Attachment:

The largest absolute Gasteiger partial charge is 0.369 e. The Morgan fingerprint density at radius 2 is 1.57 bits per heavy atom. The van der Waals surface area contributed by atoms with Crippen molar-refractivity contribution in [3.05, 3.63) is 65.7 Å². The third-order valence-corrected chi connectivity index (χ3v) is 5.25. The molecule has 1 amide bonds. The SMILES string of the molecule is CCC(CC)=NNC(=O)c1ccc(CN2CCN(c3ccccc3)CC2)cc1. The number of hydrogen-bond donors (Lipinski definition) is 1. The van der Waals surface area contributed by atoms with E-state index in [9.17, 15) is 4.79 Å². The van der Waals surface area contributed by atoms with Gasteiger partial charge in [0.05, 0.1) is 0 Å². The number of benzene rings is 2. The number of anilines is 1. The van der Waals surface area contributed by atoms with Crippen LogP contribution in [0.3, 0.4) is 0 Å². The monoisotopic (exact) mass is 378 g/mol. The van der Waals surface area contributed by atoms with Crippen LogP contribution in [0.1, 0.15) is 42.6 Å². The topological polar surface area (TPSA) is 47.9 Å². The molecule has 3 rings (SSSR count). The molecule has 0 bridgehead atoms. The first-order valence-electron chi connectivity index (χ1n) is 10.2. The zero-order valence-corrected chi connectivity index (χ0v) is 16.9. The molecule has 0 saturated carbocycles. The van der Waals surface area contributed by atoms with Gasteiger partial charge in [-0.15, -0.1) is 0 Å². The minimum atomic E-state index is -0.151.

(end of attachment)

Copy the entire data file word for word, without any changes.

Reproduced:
The largest absolute Gasteiger partial charge is 0.369 e. The Morgan fingerprint density at radius 2 is 1.57 bits per heavy atom. The van der Waals surface area contributed by atoms with Crippen molar-refractivity contribution in [3.05, 3.63) is 65.7 Å². The third-order valence-corrected chi connectivity index (χ3v) is 5.25. The molecule has 1 amide bonds. The SMILES string of the molecule is CCC(CC)=NNC(=O)c1ccc(CN2CCN(c3ccccc3)CC2)cc1. The number of hydrogen-bond donors (Lipinski definition) is 1. The van der Waals surface area contributed by atoms with E-state index in [9.17, 15) is 4.79 Å². The van der Waals surface area contributed by atoms with Gasteiger partial charge in [0.05, 0.1) is 0 Å². The number of benzene rings is 2. The number of anilines is 1. The van der Waals surface area contributed by atoms with Crippen LogP contribution in [0.3, 0.4) is 0 Å². The monoisotopic (exact) mass is 378 g/mol. The van der Waals surface area contributed by atoms with Crippen LogP contribution in [0.1, 0.15) is 42.6 Å². The topological polar surface area (TPSA) is 47.9 Å². The molecule has 3 rings (SSSR count). The molecule has 0 bridgehead atoms. The first-order valence-electron chi connectivity index (χ1n) is 10.2. The zero-order valence-corrected chi connectivity index (χ0v) is 16.9. The molecule has 0 saturated carbocycles. The van der Waals surface area contributed by atoms with Gasteiger partial charge in [-0.15, -0.1) is 0 Å². The minimum atomic E-state index is -0.151.